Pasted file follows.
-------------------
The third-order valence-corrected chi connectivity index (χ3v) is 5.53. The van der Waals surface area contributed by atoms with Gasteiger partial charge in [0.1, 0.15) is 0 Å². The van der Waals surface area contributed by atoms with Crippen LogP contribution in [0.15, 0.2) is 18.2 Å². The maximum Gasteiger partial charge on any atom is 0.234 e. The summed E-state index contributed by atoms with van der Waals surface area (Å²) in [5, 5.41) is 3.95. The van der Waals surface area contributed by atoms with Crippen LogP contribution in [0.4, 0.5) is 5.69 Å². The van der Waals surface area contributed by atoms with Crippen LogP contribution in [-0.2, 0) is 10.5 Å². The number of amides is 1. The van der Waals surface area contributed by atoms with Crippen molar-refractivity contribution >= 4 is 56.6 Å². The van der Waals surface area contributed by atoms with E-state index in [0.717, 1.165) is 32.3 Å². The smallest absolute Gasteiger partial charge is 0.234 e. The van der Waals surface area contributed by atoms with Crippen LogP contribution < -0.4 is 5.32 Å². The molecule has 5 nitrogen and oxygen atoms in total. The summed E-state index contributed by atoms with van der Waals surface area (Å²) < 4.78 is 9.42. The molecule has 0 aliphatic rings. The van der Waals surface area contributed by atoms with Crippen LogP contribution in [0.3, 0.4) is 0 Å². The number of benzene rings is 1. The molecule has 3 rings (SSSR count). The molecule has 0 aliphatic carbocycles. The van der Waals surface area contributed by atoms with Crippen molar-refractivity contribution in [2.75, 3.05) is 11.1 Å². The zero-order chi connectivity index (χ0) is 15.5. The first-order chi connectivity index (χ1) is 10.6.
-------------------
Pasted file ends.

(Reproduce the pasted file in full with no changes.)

The third-order valence-corrected chi connectivity index (χ3v) is 5.53. The van der Waals surface area contributed by atoms with Gasteiger partial charge in [0.1, 0.15) is 0 Å². The van der Waals surface area contributed by atoms with Crippen LogP contribution in [0.15, 0.2) is 18.2 Å². The maximum Gasteiger partial charge on any atom is 0.234 e. The summed E-state index contributed by atoms with van der Waals surface area (Å²) in [5, 5.41) is 3.95. The van der Waals surface area contributed by atoms with Crippen LogP contribution in [0.4, 0.5) is 5.69 Å². The van der Waals surface area contributed by atoms with Crippen LogP contribution in [-0.2, 0) is 10.5 Å². The number of amides is 1. The van der Waals surface area contributed by atoms with Crippen molar-refractivity contribution >= 4 is 56.6 Å². The van der Waals surface area contributed by atoms with E-state index in [0.717, 1.165) is 32.3 Å². The smallest absolute Gasteiger partial charge is 0.234 e. The van der Waals surface area contributed by atoms with Crippen LogP contribution < -0.4 is 5.32 Å². The molecule has 5 nitrogen and oxygen atoms in total. The summed E-state index contributed by atoms with van der Waals surface area (Å²) < 4.78 is 9.42. The molecule has 0 aliphatic rings. The van der Waals surface area contributed by atoms with Crippen LogP contribution in [0.3, 0.4) is 0 Å². The number of benzene rings is 1. The molecule has 3 rings (SSSR count). The molecule has 0 aliphatic carbocycles. The van der Waals surface area contributed by atoms with Crippen molar-refractivity contribution in [2.75, 3.05) is 11.1 Å². The zero-order chi connectivity index (χ0) is 15.5. The first-order chi connectivity index (χ1) is 10.6.